Anthony Trollope, Can You Forgive Her?: Vol. 1, Ch. 2

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It was now June; and that month Lady Macleod was in the habit of spending among her noble relatives in London when she had succeeded in making both ends so far overlap each other at Cheltenham as to give her the fifty pounds necessary for this purpose. For though she spent her month in London among her noble friends, it must not be supposed that her noble friends gave her bed or board. They sometimes gave her tea, such as it was, and once or twice in the month they gave the old lady a second-rate dinner. On these occasions she hired a little parlour and bedroom behind it in King Street, Saint James's, and lived a hot, uncomfortable life, going about at nights to gatherings of fashionable people of which she in her heart disapproved, seeking for smiles which seldom came to her, and which she excused herself for desiring because they were the smiles of her kith and her kin, telling herself always that she made this vain journey to the modern Babylon for the good of Alice Vavasor, and telling herself as often that she now made it for the last time. On the occasion of her preceding visit she had reminded herself that she was then seventy-five years old, and had sworn to herself that she would come to London no more; but here she was again in London, having justified the journey to herself on the plea that there were circumstances in Alice's engagement which made it desirable that she should for a while be near her niece. Her niece, as she thought, was hardly managing her own affairs discreetly.

"Well, aunt," said Alice, as the old lady walked into the drawing-room one morning at eleven o'clock. Alice always called Lady Macleod her aunt, though, as has been before explained, there was no such close connexion between them. During Lady Macleod's sojourn in London these morning visits were made almost every day. Alice never denied herself, and even made a point of remaining at home to receive them unless she had previously explained that she would be out; but I am not prepared to say that they were, of their own nature, agreeable to her.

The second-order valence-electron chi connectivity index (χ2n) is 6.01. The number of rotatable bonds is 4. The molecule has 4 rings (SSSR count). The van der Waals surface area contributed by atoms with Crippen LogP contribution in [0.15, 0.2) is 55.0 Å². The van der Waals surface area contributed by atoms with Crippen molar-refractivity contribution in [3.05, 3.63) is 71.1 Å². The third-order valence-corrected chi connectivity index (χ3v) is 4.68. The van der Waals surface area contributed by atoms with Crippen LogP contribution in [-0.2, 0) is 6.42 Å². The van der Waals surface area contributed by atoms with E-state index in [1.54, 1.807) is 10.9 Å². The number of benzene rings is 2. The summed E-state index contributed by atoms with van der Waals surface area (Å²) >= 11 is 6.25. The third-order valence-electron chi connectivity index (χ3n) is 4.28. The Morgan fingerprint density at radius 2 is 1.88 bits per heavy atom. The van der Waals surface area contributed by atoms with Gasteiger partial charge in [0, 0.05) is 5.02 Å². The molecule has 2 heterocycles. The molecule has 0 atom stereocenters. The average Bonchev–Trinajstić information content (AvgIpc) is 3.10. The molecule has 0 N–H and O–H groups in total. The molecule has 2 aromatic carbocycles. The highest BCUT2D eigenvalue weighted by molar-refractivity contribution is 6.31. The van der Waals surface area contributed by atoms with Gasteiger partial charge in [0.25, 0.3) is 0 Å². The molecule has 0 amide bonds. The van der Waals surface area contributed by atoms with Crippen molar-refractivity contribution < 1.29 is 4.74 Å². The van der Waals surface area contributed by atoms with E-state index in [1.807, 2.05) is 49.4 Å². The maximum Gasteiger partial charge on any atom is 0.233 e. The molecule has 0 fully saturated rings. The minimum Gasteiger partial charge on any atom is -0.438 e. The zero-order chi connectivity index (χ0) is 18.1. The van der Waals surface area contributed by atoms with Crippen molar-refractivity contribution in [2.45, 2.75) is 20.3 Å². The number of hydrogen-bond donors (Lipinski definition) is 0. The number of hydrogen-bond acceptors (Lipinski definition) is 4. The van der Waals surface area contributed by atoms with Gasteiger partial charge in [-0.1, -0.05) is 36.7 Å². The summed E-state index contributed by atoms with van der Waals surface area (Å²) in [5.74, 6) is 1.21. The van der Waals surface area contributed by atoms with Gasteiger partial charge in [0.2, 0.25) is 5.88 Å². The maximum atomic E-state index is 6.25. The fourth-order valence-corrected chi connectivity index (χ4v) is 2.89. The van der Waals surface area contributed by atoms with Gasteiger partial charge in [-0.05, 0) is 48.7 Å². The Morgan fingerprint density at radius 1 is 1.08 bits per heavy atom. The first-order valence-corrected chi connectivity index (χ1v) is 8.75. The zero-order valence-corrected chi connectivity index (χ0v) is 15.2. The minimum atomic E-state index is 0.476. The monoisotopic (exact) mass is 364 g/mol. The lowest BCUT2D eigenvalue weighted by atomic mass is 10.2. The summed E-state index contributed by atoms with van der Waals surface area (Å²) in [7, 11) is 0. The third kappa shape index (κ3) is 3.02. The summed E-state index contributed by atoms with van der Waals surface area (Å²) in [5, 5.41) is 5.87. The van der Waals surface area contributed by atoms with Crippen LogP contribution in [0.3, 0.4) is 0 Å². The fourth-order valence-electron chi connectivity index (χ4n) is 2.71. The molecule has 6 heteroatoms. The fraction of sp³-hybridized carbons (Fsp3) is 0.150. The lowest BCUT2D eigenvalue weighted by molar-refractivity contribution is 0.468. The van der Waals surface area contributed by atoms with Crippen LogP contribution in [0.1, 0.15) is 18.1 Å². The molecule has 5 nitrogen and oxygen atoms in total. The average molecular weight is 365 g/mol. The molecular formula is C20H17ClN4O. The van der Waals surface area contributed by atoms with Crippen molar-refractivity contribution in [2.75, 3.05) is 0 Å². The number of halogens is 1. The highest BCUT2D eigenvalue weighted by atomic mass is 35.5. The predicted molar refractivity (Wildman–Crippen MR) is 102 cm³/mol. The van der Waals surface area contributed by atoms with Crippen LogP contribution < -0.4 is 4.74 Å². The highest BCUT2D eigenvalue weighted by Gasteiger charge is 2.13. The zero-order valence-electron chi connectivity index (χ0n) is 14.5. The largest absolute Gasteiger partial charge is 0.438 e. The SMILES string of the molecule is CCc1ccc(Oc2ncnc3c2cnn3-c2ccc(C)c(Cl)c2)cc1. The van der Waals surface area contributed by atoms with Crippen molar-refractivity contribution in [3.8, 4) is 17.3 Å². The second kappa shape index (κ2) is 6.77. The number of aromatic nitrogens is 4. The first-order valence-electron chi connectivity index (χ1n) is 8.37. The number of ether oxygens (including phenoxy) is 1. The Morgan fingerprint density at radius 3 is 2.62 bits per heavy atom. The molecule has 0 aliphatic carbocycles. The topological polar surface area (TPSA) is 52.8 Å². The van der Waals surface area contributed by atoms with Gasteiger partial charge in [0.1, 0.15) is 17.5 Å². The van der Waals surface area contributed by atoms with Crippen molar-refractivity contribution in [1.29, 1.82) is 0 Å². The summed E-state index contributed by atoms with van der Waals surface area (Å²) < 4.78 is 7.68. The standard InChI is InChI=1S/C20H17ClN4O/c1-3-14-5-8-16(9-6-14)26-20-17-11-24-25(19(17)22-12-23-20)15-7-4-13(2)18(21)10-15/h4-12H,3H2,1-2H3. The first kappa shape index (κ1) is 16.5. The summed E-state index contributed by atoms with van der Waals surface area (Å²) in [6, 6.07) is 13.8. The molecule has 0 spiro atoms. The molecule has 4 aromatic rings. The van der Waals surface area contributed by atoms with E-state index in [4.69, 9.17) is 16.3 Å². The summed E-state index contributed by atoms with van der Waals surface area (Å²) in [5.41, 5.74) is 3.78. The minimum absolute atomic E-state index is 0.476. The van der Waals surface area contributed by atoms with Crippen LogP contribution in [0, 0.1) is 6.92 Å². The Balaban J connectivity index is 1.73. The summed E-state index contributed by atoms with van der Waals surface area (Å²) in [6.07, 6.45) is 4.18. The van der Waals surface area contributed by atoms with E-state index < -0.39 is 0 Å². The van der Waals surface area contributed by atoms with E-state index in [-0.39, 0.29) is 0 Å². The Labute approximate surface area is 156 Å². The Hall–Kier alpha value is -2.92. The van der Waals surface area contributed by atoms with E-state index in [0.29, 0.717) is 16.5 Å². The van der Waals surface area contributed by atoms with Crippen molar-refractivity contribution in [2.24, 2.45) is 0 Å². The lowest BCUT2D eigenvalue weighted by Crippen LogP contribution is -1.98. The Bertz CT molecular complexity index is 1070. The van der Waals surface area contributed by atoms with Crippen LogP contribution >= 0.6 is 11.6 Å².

"Would you mind shutting the window, my dear?" said Lady Macleod, seating herself stiffly on one of the small ugly green chairs. She had been educated at a time when easy-chairs were considered vicious, and among people who regarded all easy postures as being so; and she could still boast, at seventy-six, that she never leaned back. "Would you mind shutting the window? I'm so warm that I'm afraid of the draught."

"You don't mean to say that you've walked from King Street," said Alice, doing as she was desired.

"Indeed I do,—every step of the way. Cabs are so ruinous. It's a most unfortunate thing; they always say it's just over the two miles here. I don't believe a word of it, because I'm only a little more than the half-hour walking it; and those men will say anything. But how can I prove it, you know?"

"I really think it's too far for you to walk when it's so warm."

"But what can I do, my dear? I must come, when I've specially come up to London to see you. I shall have a cab back again, because it'll be hotter then, and dear Lady Midlothian has promised to send her carriage at three to take me to the concert. I do so wish you'd go, Alice."

"It's out of the question, aunt. The idea of my going in that way at the last moment, without any invitation!"

"It wouldn't be without an invitation, Alice. The marchioness has said to me over and over again how glad she would be to see you, if I would bring you."

"Why doesn't she come and call if she is so anxious to know me?"

"My dear, you've no right to expect it; you haven't indeed. She never calls even on me."

"I know I've no right, and I don't expect it, and I don't want it. But neither has she a right to suppose that, under such circumstances, I shall go to her house. You might as well give it up, aunt. Cart ropes wouldn't drag me there."

"I think you are very wrong,—particularly under your present circumstances. A young woman that is going to be married, as you are—"